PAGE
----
Examples here are thinking about your 9-year-old child before lighting up a smoke or imagining the pride you’ll feel by nailing that presentation a week early. Whether shame or pride, it has to be anticipatory. It can’t be beating yourself up with negative self-talk about the past — that is counterproductive.
In Crusher™TV Episode 45: The Power of No, I talked about how practicing the easy nos helps you build your “no muscle.”
And like the willpower muscle, the more you use it, the stronger it gets. Practice self-control on the easy ones — not checking your email or news apps constantly, not having that sugary snack.
As uber-coach/therapist Beth Main says, “Any time you don’t feel like doing something, look at it as a perfect opportunity to practice your self-discipline skills. Catch yourself in the act of blowing something off and say to yourself, ‘I really don’t feel like doing this. But because I am working on self-discipline, I am going to do it anyway.’ Then do it.”
Then either share your victory with someone — or journal it (i.e., score that victory!), which will help motivate you next time your willpower is called upon.
How Much Can You Boost Willpower?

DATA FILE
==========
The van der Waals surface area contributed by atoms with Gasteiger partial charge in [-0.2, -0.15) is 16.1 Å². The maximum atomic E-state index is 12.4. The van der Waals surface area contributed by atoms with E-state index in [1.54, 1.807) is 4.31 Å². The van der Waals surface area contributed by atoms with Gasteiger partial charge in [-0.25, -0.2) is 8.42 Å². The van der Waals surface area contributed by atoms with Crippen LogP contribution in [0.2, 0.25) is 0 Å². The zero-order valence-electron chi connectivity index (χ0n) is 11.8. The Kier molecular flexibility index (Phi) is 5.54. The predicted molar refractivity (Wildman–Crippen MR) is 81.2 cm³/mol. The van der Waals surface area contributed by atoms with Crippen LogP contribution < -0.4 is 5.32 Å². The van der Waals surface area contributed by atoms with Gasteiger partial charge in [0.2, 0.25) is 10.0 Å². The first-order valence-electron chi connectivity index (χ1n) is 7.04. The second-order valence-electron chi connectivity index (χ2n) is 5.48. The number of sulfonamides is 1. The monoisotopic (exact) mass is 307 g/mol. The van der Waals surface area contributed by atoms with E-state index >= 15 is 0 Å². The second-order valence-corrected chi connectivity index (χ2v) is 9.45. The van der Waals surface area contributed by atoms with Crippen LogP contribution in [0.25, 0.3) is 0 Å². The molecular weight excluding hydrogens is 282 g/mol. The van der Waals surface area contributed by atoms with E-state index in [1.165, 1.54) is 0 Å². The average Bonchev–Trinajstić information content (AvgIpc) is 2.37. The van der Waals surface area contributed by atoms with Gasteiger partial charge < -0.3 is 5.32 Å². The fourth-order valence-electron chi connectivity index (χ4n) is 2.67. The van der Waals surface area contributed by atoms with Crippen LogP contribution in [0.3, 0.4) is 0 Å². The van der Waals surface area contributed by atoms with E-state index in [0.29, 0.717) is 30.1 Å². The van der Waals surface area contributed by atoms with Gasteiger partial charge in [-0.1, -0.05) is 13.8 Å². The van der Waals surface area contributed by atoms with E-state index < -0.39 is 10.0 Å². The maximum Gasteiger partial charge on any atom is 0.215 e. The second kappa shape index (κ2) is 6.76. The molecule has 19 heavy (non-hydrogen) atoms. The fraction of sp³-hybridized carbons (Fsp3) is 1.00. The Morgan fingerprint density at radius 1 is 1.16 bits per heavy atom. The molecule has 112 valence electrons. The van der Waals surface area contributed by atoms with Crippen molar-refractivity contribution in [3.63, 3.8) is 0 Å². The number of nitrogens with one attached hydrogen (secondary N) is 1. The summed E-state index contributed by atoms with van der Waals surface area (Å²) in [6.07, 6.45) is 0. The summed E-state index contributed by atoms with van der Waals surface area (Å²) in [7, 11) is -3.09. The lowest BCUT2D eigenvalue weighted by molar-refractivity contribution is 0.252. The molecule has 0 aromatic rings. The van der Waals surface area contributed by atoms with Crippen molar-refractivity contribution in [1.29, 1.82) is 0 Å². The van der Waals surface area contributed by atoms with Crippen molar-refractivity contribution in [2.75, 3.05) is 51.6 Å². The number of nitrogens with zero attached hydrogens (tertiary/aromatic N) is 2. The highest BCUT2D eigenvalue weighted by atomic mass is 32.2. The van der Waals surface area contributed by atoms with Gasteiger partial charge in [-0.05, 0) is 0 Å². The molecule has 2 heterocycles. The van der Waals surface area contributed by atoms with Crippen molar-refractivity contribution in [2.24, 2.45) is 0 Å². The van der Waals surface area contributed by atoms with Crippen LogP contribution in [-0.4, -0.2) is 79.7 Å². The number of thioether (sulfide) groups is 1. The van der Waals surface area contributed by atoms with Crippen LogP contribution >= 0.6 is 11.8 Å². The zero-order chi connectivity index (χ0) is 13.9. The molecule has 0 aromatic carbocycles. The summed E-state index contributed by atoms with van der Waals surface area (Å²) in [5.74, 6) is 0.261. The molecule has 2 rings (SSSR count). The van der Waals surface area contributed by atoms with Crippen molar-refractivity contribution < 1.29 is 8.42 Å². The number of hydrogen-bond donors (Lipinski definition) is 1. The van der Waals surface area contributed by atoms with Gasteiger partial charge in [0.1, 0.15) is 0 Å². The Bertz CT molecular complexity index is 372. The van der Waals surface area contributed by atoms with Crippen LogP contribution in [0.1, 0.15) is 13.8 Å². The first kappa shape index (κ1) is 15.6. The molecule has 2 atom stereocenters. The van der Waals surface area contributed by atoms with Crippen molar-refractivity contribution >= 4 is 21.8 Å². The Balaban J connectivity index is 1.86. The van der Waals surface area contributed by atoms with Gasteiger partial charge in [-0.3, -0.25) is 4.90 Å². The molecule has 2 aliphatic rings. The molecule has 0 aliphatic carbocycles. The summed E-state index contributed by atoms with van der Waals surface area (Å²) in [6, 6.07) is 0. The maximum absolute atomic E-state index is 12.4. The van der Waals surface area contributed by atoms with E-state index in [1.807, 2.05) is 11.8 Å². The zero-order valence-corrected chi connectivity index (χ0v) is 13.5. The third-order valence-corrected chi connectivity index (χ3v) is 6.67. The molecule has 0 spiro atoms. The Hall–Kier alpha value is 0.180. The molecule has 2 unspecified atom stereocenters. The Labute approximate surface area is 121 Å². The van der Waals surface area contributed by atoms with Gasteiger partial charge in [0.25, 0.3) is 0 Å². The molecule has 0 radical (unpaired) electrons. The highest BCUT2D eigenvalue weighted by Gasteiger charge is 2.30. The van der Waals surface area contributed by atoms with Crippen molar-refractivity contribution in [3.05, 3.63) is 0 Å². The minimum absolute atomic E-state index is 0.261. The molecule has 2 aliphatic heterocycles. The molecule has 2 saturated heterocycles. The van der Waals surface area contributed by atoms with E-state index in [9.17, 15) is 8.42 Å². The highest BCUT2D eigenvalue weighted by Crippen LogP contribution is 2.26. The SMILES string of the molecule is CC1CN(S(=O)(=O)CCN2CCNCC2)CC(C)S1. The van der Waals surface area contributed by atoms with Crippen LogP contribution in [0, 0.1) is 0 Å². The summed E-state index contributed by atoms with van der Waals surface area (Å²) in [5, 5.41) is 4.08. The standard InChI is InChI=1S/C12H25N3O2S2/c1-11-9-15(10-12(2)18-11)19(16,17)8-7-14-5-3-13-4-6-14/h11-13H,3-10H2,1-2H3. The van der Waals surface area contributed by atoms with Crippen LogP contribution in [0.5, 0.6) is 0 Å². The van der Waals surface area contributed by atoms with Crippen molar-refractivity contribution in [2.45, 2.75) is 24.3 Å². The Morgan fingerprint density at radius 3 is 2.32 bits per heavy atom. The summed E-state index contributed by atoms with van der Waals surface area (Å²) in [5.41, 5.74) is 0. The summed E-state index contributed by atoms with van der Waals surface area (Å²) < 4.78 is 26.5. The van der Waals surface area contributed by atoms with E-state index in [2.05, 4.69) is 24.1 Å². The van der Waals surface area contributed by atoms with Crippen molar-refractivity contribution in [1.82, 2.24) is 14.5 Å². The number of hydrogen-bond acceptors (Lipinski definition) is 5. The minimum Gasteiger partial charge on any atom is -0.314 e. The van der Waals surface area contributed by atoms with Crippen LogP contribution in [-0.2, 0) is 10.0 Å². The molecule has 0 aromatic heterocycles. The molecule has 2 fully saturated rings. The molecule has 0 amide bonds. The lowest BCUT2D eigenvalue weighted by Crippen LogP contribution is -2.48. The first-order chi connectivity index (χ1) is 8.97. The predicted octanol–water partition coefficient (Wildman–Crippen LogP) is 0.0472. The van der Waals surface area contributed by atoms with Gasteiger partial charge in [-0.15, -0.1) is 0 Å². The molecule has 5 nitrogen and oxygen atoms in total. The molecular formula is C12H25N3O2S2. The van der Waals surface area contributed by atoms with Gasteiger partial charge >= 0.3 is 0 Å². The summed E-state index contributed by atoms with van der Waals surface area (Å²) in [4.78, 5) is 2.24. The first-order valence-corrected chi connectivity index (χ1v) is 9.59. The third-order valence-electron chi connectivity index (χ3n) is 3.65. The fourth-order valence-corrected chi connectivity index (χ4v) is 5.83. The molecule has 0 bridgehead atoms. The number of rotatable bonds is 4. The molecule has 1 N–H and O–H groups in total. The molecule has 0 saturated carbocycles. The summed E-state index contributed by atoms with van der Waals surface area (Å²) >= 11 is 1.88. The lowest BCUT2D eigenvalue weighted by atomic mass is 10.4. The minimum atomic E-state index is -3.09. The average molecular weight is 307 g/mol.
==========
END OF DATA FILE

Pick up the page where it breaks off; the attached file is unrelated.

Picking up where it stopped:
Stanford’s Carol Dweck says that, “[Willpower is] not unlimited — at some point you do need to replenish it.” But, she adds, “it’s a much larger resource than previously thought.” And those who believe they have abundant, replenishable willpower are able to push on.
Begin to believe in your power over your willpower and you’ll soon need a bigger fuel tank. And also know that, whatever’s in your way is yours to crush!
Want to Know More Ways to Increase Willpower?
There are many more ways to boost willpower — Goal Contagion, The 4-7-8 Technique, Systems-vs-Tasks, The 5 Whys — and more (I LOVE this stuff!), and I dedicated an episode of Crusher™TV to 8 Ways to Boost Willpower.
If these distinctions and solutions resonated with you, consider becoming a member of Crusher™ TV and check out Episode 54, on which this is based. www.CrusherTV.com. Click the image below to preview that episode.
P.S. You might get a lot out of watching that entire Episode 54 on Crusher™TV where I dig deeper into this topic. (You can become a member for a buck and cancel any time you like.) You can preview that episode above or head to Crusher™TV and become a member!